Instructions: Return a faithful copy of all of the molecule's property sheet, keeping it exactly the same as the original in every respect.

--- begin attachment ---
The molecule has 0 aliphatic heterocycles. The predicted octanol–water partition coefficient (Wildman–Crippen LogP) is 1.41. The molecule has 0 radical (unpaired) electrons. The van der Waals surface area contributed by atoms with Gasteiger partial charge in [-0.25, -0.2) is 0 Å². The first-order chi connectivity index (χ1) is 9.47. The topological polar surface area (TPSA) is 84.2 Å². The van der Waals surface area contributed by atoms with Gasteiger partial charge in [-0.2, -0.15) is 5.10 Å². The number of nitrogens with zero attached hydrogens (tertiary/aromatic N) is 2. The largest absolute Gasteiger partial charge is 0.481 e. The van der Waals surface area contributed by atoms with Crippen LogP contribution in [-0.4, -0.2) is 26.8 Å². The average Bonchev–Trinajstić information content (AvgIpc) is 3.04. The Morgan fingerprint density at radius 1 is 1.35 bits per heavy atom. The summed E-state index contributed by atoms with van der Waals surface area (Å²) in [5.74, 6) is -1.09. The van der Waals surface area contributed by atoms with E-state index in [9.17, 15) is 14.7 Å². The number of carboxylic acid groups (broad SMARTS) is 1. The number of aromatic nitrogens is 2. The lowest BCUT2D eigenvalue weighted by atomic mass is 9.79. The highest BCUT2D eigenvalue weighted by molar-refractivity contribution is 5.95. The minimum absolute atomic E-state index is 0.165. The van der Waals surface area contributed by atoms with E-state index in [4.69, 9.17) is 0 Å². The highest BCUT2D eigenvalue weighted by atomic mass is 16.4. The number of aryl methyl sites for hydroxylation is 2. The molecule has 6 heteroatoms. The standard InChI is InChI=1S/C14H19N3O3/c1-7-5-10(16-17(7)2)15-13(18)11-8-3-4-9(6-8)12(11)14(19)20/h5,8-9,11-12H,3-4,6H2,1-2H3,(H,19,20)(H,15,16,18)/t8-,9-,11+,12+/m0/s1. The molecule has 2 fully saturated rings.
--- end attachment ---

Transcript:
The molecule has 0 aliphatic heterocycles. The predicted octanol–water partition coefficient (Wildman–Crippen LogP) is 1.41. The molecule has 0 radical (unpaired) electrons. The van der Waals surface area contributed by atoms with Gasteiger partial charge in [-0.25, -0.2) is 0 Å². The first-order chi connectivity index (χ1) is 9.47. The topological polar surface area (TPSA) is 84.2 Å². The van der Waals surface area contributed by atoms with Gasteiger partial charge in [-0.2, -0.15) is 5.10 Å². The number of nitrogens with zero attached hydrogens (tertiary/aromatic N) is 2. The largest absolute Gasteiger partial charge is 0.481 e. The van der Waals surface area contributed by atoms with Crippen LogP contribution in [-0.4, -0.2) is 26.8 Å². The average Bonchev–Trinajstić information content (AvgIpc) is 3.04. The Morgan fingerprint density at radius 1 is 1.35 bits per heavy atom. The summed E-state index contributed by atoms with van der Waals surface area (Å²) in [5.74, 6) is -1.09. The van der Waals surface area contributed by atoms with E-state index in [9.17, 15) is 14.7 Å². The number of carboxylic acid groups (broad SMARTS) is 1. The number of aromatic nitrogens is 2. The lowest BCUT2D eigenvalue weighted by atomic mass is 9.79. The highest BCUT2D eigenvalue weighted by molar-refractivity contribution is 5.95. The minimum absolute atomic E-state index is 0.165. The van der Waals surface area contributed by atoms with E-state index in [4.69, 9.17) is 0 Å². The highest BCUT2D eigenvalue weighted by atomic mass is 16.4. The number of aryl methyl sites for hydroxylation is 2. The molecule has 6 heteroatoms. The standard InChI is InChI=1S/C14H19N3O3/c1-7-5-10(16-17(7)2)15-13(18)11-8-3-4-9(6-8)12(11)14(19)20/h5,8-9,11-12H,3-4,6H2,1-2H3,(H,19,20)(H,15,16,18)/t8-,9-,11+,12+/m0/s1. The molecule has 2 fully saturated rings.